“It is a debut in the sense that it is her first official offering under her name,” writes CD annotator Tarabu Betserai Kirkland, “but given her long and extensive career as a jazz vocalist, improviser, composer, ensemble director, arranger, and educator, Permission is more of a continuum than a prologue.”
Permission combines classic songs by Chick Corea (“Sea Journey”), Joe Zawinul (“Go There Now” aka “74 Miles Away”), Charles Mingus (“Goodbye Pork Pie Hat,” with Rahsaan Roland Kirk’s lyrics), Mongo Santamaria (“Afro Blue”), and Thelonious Monk (“Straight No Chaser”) with six original compositions, some sporting her richly poetic lyrics. Holm’s “The Bear” is a gorgeously harmonized a cappella piece performed by ten Bay Area singers, including Linda Tillery, Rhiannon, Raz Kennedy, and Nicolas Bearde, and was inspired by her former Mills instructors Pandit Pran Nath and Terry Riley. On the disc’s opener, “Improvised Raga,” Holm sings non-word syllables in the Kirana tradition of North Indian raga derived from Pran Nath, one of her major mentors.
“Instead of waking from a dream, I feel like a dream has awakened me!” says Holm. “I’ve had such wonderful opportunities throughout my performance career—working with, and learning from, diverse and highly-acclaimed artists who know how to push the envelope. And now, to finally bring together my own musical ideas into a single recording, I have to say it does my soul good.”
Besides members of Holm’s own band—pianist (and CD producer/arranger) Frank Martin, bassist Jeff Chambers, drummer Deszon Claiborne, and trombonist Wayne Wallace—the participants include drummer Famoudou Don Moye, soprano and tenor saxophonist Larry Schneider, vocal percussionist Antonia Minnecola, pianist Bill Bell, bassist Mark van Wageningen, percussionist David Frazier, the late drummers Paul van Wageningen and Eddie Marshall, and some of the key singers who, like Molly, sang in the original Voicestra. All, with the exception of Art Ensemble of Chicago member Moye, are based in the San Francisco Bay Area.
Born in Salem, Oregon in 1954, Molly Holm grew up hearing Mingus, Ellington, Ella Fitzgerald, and Sarah Vaughan around the house and impromptu singing with her jazz-fan mother and four siblings. Joni Mitchell and Laura Nyro were important early vocal influences. “In high school,” Holm recalls, “I learned to sing by listening to them. I didn’t take voice lessons till I was 23.”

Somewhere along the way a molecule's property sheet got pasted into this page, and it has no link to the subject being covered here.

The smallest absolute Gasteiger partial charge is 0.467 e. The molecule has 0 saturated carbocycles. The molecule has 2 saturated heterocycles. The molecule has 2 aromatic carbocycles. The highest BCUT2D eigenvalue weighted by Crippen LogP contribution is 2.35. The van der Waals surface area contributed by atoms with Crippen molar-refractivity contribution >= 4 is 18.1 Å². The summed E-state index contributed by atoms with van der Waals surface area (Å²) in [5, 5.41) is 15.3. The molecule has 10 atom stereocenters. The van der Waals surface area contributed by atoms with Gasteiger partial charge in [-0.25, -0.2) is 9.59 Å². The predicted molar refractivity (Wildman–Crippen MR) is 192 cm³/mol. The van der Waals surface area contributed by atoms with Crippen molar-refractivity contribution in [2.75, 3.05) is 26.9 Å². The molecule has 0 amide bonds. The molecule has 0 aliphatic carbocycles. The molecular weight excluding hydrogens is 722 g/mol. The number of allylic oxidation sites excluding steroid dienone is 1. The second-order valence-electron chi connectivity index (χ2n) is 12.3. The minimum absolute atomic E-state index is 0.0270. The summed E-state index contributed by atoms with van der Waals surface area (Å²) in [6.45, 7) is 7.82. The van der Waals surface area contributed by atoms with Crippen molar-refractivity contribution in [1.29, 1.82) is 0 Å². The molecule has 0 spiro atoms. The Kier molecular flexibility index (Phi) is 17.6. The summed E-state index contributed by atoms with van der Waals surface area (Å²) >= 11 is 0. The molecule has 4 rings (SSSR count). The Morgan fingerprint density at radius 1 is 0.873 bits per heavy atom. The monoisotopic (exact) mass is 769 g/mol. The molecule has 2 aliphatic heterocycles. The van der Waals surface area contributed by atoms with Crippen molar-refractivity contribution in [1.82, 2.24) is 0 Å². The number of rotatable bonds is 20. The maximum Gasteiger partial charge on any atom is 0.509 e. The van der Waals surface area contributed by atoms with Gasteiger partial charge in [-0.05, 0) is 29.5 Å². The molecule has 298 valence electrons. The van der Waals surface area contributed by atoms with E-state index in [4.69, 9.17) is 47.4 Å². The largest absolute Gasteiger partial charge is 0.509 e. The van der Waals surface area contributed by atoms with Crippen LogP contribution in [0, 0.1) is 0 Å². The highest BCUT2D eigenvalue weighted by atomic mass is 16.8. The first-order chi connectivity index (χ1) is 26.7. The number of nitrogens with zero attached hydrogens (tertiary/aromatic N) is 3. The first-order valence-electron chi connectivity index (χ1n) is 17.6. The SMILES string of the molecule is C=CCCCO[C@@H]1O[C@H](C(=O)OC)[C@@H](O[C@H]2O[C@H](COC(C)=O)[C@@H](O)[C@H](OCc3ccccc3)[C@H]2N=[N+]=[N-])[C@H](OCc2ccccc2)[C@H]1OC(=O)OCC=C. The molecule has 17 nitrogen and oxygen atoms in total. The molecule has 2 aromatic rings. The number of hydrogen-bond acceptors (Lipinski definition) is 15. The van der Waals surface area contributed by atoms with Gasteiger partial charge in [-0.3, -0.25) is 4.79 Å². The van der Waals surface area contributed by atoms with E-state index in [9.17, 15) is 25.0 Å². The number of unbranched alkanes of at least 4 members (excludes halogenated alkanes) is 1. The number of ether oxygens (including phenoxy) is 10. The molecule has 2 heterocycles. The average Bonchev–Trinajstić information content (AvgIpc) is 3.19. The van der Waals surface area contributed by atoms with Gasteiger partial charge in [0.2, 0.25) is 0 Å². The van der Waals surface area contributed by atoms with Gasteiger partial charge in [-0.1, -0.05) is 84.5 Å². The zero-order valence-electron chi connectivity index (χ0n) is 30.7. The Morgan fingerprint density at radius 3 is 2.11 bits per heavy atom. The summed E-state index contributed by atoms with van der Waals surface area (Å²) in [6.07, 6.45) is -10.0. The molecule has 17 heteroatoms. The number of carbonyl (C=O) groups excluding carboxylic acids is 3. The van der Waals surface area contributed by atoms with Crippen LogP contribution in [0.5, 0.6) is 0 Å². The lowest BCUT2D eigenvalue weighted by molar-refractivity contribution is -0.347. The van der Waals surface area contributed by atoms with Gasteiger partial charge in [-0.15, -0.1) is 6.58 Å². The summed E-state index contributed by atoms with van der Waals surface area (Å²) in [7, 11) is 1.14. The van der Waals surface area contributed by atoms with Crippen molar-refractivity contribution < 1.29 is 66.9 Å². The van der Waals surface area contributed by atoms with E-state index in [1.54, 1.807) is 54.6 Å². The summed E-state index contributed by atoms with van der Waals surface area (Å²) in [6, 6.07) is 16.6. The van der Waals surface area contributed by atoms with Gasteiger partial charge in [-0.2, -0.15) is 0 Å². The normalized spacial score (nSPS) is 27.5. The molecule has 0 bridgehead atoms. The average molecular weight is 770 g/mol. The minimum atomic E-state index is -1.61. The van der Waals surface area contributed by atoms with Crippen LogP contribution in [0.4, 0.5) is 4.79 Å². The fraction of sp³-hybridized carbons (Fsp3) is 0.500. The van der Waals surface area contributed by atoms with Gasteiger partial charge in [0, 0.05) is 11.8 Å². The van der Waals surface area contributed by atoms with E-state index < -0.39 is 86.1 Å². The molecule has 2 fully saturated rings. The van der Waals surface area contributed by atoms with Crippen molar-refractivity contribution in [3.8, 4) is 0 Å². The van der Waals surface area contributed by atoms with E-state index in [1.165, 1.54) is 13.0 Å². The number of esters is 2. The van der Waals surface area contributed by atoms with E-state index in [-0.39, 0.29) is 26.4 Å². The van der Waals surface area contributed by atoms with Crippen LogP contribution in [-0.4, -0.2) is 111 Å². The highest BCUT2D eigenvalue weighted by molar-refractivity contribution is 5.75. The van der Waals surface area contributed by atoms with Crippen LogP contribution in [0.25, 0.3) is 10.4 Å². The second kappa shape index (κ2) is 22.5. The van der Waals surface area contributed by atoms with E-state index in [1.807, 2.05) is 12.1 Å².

Holm moved to the Bay Area at 18 to study at Mills, but followed a circuitous path of singing and study elsewhere before returning to complete her bachelor’s degree in 1979 and a master’s in composition in 1982. Her classes at Mills with Pandit Pran Nath, Terry Riley, and W.A. Mathieu had a lasting impact on her own music.
“One of the most important things I learned from Terry is that he’s not afraid to just try anything,” says Holm. “He doesn’t seem to have any self-consciousness if he makes a mistake. I try to emulate that freedom, that lack of worry about making mistakes.”
Bobby McFerrin first encountered Holm when she was directing a 14-member choir called Jazzmouth. He tapped her to run the yearlong auditions for an a cappella vocal ensemble he was putting together, and in 1986 she was one of ten singers handpicked to join him in that innovative new vocal orchestra, Voicestra.
“Bobby came up with the idea to use a group of singers by leading the improvising himself,” she says. “He’d do the improvising and give the singers a repetitive part—circle singing or what we used to call ‘add a part, change a part.’ It was a huge thing to learn from him.”
Holm subsequently used these lessons in various singing groups she’s led, including her new women’s group, Molly Holm and The Impermanent Ensemble; in classes she’s taught at Folsom Prison, the California Medical Facility in Vacaville; and for the past 14 years as an adjunct faculty member at Mills.
In addition to her work with ensemble singing, Holm has self-produced concerts as a solo vocalist with rhythm-section support in years past, one of which led writer Fred Setterberg to describe her voice as “a fluid, birdsong alto, winding and lilting, with barely a hint of vibrato; a voice like the woody middle register of a clarinet.” Her new CD gives her, well, permission to explore more deeply this aspect of her music.
Molly Holm will be performing a CD release show with her band (Frank Martin, Jeff Chambers, Deszon Claiborne, Wayne Wallace, Melecio Magdaluyo, Antonia Minnecola) on Sunday 4/21 at the Freight & Salvage in Berkeley.